Italy's biggest bank by assets UniCredit has cut its revenue target for 2019 due to expectations of lower for longer interest rates, while Germany's Commerzbank saw Q2 net profit little changed from a year ago but said its target for a slight increase in full-year net profit had become "significantly more ambitious".
In contrast, shares in payments company Wirecard are being buoyed in early deals after raising its 2019 outlook after reporting new client wins, including Germany's Aldi supermarket chains, as it reported a 35.6% gain in core profits in the second quarter.
Chemicals M&A may provide some spark to proceedings. German chemical groups Bayer and Lanxess are getting a boost in early deals after agreeing to sell their chemical park operator Currenta to Macquarie Infrastructure and Real Assets (MIRA) for an enterprise value of 3.5 billion euros ($3.9 billion).
A report that DuPont is considering a sale of its nutrition and biosciences unit, which supplies everything from soy-based food ingredients to tablet binders, may stir speculation about potential bidders. Other industrial materials companies include DSM, Kerry Group and Givaudan.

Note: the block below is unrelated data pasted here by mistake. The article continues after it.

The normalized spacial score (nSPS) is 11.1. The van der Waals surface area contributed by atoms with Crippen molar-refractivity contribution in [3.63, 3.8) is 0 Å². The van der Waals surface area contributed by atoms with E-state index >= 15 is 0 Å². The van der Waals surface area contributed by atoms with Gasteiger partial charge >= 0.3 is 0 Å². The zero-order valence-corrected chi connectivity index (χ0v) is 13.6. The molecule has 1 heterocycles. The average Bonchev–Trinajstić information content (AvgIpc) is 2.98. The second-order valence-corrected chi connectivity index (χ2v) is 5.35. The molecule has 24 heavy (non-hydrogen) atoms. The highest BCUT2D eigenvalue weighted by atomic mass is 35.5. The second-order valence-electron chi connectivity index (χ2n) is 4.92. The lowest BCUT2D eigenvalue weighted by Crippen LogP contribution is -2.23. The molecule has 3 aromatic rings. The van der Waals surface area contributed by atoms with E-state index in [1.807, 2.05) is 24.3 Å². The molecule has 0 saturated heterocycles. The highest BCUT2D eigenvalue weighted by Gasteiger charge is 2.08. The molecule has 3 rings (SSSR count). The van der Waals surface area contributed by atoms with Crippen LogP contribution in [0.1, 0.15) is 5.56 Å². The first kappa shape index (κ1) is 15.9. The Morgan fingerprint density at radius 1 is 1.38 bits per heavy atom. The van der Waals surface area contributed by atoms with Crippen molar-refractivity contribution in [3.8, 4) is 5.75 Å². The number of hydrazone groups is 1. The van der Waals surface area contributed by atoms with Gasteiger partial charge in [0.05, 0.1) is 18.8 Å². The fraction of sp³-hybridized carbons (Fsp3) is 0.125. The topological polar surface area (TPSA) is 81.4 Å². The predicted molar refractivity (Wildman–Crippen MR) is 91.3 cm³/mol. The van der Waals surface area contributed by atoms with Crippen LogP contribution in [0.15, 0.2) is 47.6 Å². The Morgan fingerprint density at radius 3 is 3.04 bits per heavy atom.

Swiss drug company Novartis shares are expected to take a hit - seen down 2% - from news that U.S. drug and food watchdog said some data from early testing of its more than $2 million gene therapy Zolgensma was manipulated, although the agency believes the treatment should remain on the market.
Glencore shares could fall as much as 5% after its results. UK miners may get knocked by weaker metal and iron ore prices amid worries about damage to demand from China, the world's top consumer of industrial materials, due to the trade dispute.
— A look at the day ahead from European Economics and Politics Editor Mark John and EMEA Markets Editor Mike Dolan. The views expressed are their own —